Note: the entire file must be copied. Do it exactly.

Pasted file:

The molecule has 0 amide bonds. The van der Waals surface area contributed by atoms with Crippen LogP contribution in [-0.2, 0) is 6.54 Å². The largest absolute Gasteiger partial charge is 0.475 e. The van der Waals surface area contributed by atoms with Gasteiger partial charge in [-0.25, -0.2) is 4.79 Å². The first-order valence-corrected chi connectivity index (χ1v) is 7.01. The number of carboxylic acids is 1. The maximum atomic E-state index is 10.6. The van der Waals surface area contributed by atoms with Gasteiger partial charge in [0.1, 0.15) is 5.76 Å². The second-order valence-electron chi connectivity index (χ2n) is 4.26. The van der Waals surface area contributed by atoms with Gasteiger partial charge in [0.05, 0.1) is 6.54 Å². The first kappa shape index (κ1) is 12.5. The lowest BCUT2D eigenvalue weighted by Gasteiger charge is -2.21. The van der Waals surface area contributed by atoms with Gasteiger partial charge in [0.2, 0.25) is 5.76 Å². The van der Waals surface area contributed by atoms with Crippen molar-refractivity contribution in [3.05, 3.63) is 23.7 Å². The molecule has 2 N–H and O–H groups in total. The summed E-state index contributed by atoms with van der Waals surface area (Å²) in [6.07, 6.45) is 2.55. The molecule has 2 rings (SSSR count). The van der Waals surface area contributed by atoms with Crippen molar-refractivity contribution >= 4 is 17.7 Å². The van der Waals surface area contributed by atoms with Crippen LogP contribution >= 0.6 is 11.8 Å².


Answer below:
The molecule has 0 amide bonds. The van der Waals surface area contributed by atoms with Crippen LogP contribution in [-0.2, 0) is 6.54 Å². The largest absolute Gasteiger partial charge is 0.475 e. The van der Waals surface area contributed by atoms with Gasteiger partial charge in [-0.25, -0.2) is 4.79 Å². The first-order valence-corrected chi connectivity index (χ1v) is 7.01. The number of carboxylic acids is 1. The maximum atomic E-state index is 10.6. The van der Waals surface area contributed by atoms with Gasteiger partial charge in [0.1, 0.15) is 5.76 Å². The second-order valence-electron chi connectivity index (χ2n) is 4.26. The van der Waals surface area contributed by atoms with Gasteiger partial charge in [0.05, 0.1) is 6.54 Å². The first kappa shape index (κ1) is 12.5. The lowest BCUT2D eigenvalue weighted by Gasteiger charge is -2.21. The van der Waals surface area contributed by atoms with Gasteiger partial charge in [0.2, 0.25) is 5.76 Å². The van der Waals surface area contributed by atoms with Crippen molar-refractivity contribution in [3.05, 3.63) is 23.7 Å². The molecule has 2 N–H and O–H groups in total. The summed E-state index contributed by atoms with van der Waals surface area (Å²) in [6.07, 6.45) is 2.55. The molecule has 2 rings (SSSR count). The van der Waals surface area contributed by atoms with Crippen molar-refractivity contribution >= 4 is 17.7 Å². The van der Waals surface area contributed by atoms with Crippen LogP contribution >= 0.6 is 11.8 Å².